Rice plays heavy to broker Gaza deal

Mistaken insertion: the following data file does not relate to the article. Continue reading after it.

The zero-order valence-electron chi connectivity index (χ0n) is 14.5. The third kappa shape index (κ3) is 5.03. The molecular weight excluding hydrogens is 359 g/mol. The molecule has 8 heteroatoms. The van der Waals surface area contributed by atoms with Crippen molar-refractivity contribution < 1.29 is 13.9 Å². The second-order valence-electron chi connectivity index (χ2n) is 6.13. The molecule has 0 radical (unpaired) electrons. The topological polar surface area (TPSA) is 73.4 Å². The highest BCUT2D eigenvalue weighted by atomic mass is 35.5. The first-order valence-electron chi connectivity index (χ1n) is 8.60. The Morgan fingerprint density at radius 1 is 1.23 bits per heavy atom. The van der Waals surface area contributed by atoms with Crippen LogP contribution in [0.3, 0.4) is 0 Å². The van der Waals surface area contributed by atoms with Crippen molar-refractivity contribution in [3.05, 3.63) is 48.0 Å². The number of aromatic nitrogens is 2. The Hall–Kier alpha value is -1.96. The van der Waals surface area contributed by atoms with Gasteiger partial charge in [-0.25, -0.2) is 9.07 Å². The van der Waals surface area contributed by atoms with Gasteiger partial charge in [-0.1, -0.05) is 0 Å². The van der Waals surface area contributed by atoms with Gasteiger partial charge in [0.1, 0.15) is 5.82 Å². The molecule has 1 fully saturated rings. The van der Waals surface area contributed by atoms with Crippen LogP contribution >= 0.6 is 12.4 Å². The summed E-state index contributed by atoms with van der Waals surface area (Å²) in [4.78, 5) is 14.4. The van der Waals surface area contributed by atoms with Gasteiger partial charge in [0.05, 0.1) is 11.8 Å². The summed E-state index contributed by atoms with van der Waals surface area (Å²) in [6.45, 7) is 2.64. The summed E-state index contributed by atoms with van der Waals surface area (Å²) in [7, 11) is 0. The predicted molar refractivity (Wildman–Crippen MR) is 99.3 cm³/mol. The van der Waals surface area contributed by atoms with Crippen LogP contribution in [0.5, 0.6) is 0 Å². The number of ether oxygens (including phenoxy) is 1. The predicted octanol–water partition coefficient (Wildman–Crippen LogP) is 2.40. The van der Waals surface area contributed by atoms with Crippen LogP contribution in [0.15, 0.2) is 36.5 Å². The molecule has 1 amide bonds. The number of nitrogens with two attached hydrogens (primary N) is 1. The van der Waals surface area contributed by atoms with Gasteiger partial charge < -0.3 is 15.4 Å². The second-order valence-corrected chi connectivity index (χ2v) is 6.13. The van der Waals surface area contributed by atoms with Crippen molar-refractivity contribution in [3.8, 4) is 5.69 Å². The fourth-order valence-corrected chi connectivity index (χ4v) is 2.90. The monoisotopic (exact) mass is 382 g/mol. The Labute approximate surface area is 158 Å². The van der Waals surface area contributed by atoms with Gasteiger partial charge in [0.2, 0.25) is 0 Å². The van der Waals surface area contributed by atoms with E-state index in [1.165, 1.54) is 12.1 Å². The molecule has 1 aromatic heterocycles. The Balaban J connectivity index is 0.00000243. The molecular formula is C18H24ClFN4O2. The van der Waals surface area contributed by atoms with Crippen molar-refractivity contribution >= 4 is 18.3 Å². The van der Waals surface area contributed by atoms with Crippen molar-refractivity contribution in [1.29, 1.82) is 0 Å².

Secretary of State Condoleezza Rice played the heavy on Tuesday to help seal a deal that was eluding Israelis and Palestinians and clouding a hopeful moment for Mideast peace. The agreement that Rice announced on opening Gaza's borders also tested her willingness to lay personal prestige on the line for a bargain that might not hold. During all-night negotiations in a Jerusalem hotel suite named for slain Israeli peacemaker Yitzhak Rabin, Rice let both sides know she wasn't leaving without agreement on questions that arose from Israel's decision to end three decades of military occupation in the Gaza strip. In three previous trips to Jerusalem and the Palestinian headquarters in the West Bank, Rice had preferred to at least give the appearance that the United States was in the back seat as Israel and the Palestinians contemplated a Gaza Strip emptied of Jewish settlements and run by Palestinians. This time, she rearranged her schedule, staying an extra night in Jerusalem, to apply pressure. Instead of the airy rhetoric she often uses about the promise of democracy and self-rule, Rice talked about details like bus convoys, truck inspections and video monitors. "Whenever you get to a place where you're pretty close - not there but pretty close - you're best off to try to close it when you can," Rice said. Running on two hours of sleep and several servings of birthday cake from a 51st birthday spent almost entirely in negotiations, Rice seemed under no illusions about the perils of dealmaking in the volatile Middle East. "We have a long road ahead - a long road ahead," Rice told reporters before leaving to join President George W. Bush for several days of trade discussions and diplomacy in eastern Asia. The gritty details of the border pact that emerged will be a crucial measure of how well Israelis and Palestinians can work together on much bigger questions of war and peace that remain unresolved. Rice brokered the deal even as another top U.S. diplomat in the Mideast was expressing frustration at what he described as Israeli and Palestinian foot-dragging. James Wolfensohn, a special Middle East envoy of the international peacemaking group known as the Quartet, had said he was ready to quit after months of negotiations. After the agreement was announced, Wolfensohn said Rice's presence was key, underscoring how crucial her role will continue to be. "If you are an envoy of the Quartet you have a certain amount of possibilities in negotiations," Wolfensohn said. "If you are the secretary of state of the United States, I would have to say there is a little more clout associated with it. And to push it over the edge, one needs not envoys, but secretaries of state." Israelis and Palestinians had been unable to agree on control of border crossings in and out of Gaza since Israel's historic withdrawal in September. Optimism had turned to finger-pointing on both sides. The Palestinians want free movement in and out of the territory they now control. Israel, which shares a long border with Gaza, wants security guarantees that militants and weapons won't enter the area and threaten Israel. Under Tuesday's deal, the Gaza-Egypt border would tentatively open Nov. 25 and construction of a Mediterranean seaport would begin, Rice said. Palestinians would be able to travel between the West Bank and Gaza in convoys of buses across Israel. The agreement gives Palestinians their first control over the borders of territory that would one day be part of an autonomous Palestinian state. In the short term, the deal gives a much needed boost to a shattered Gaza economy and could help dampen Palestinian worries that Gaza would become sealed off with little access to the outside world. "I think that the agreement will satisfy the majority of the Palestinian people," said Palestinian Cabinet Minister Mohammed Dahlan. "At least for now, travelers are not going to see any more Israelis. No Israeli is going to control their lives." Defense Minister Shaul Mofaz, who led the Israeli negotiating team, said the pact strikes "a proper balance between our security needs and the Palestinians' economic needs." Yossi Alpher, an Israeli political analyst, said the episode had a lesson for the Bush administration. "In order to move the Israelis and Palestinians into an agreement on something, you need the big guns from the administration, the ones who can speak for the president, to twist arms," Alpher said. "I would hope that Rice would get an appetite for this and want to come back."